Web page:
One of the advantages of being the new kid on the block in business is that you often get to approach things in a different way than the more established players in the market, even down to how your products are sold. That's the approach Tesla took in selling its vehicles, adopting a manufacturer-direct, company-owned store model. But that approach did not sit well with established, franchise model dealers, claiming the company's model skirts the car dealer franchise laws in some states. The Massachusetts State Automobile Dealers Association in particular took issue with Tesla, and took the automaker to court after it opened a showroom in the Natick Mall.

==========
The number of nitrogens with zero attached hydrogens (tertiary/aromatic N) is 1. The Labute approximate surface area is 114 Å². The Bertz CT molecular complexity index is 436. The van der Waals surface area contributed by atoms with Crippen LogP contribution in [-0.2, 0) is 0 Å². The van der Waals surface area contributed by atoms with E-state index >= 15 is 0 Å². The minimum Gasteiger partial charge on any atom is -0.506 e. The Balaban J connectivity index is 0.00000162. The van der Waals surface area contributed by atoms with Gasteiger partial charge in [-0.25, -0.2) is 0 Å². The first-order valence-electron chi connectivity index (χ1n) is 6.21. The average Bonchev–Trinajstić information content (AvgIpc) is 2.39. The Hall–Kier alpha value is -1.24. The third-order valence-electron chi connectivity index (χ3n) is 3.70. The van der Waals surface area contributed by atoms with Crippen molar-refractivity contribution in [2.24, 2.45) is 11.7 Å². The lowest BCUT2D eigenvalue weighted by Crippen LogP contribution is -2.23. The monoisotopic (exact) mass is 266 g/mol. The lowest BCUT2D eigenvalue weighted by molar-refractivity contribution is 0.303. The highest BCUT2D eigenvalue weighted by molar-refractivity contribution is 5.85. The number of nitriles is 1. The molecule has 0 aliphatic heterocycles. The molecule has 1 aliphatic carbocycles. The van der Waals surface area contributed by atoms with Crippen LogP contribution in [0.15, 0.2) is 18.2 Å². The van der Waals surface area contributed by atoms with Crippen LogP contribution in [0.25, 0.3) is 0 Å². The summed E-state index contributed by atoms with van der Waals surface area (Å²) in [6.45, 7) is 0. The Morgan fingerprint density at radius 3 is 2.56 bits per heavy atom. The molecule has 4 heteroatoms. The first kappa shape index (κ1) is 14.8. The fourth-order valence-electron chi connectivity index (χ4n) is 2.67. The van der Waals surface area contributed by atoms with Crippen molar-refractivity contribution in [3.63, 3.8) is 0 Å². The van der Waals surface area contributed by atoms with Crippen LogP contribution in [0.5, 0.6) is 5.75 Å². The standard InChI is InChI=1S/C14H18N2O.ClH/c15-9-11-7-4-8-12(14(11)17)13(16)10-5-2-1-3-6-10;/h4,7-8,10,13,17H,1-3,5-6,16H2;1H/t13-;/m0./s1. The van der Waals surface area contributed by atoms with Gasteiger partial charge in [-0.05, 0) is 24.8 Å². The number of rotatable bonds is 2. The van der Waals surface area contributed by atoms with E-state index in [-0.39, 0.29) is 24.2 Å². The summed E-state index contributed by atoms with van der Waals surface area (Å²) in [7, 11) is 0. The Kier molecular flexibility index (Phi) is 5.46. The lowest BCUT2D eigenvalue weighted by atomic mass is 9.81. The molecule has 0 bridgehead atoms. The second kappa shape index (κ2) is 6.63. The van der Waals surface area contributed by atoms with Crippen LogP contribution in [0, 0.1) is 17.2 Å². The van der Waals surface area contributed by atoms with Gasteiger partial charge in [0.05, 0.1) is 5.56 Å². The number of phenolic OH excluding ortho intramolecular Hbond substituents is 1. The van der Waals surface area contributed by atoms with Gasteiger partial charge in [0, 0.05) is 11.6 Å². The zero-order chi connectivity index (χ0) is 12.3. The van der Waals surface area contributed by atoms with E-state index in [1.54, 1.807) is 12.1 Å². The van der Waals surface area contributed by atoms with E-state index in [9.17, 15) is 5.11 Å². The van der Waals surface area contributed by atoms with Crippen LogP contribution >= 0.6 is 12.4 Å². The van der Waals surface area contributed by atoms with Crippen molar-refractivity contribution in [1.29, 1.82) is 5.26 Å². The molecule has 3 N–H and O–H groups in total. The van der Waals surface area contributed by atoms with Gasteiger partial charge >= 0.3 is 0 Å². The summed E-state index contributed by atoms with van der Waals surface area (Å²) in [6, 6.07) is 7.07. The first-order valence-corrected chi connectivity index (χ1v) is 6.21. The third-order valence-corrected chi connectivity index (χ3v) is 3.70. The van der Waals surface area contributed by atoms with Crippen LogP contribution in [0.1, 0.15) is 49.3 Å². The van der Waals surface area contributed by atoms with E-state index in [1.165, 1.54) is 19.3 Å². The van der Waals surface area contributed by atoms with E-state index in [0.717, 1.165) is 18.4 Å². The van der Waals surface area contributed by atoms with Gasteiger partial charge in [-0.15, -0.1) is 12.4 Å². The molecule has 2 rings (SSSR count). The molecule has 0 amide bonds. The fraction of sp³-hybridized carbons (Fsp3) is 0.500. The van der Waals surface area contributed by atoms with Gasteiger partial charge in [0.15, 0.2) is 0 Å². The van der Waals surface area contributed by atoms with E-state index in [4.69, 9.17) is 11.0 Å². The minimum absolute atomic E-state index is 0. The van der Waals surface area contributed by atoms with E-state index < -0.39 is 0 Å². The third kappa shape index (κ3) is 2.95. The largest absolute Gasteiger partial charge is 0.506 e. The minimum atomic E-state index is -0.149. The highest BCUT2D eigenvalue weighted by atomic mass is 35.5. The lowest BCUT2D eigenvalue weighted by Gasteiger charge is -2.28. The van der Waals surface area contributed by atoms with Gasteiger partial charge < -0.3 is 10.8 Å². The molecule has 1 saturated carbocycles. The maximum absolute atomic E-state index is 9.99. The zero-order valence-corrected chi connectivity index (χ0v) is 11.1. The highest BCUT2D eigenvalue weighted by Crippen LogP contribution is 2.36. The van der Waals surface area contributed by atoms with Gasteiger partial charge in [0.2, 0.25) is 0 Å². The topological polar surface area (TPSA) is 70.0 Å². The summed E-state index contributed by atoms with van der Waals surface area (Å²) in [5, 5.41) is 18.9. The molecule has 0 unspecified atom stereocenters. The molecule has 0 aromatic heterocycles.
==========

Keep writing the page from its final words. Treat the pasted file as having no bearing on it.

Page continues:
But Massachusetts Judge Kenneth J. Fishman dismissed the suit, stating "The court is unconvinced that the 2002 amendment to Chapter 93B expanded the purpose of the statute to protect the motor vehicle franchise system," Bloomberg reports.
Tesla CEO Elon Musk addressed the legal victory by Tesla in a statement: "We are delighted by the outright dismissal of this case, and the validation that we are operating our business in compliance with the laws and expectations of the Commonwealth of Massachusetts."
But the dealer association hasn't given up its fight against Tesla entirely, saying it is considering an appeal. "It's just another bump in the road we have to address," Robert O'Koniewski, executive vice president of the state dealer association said.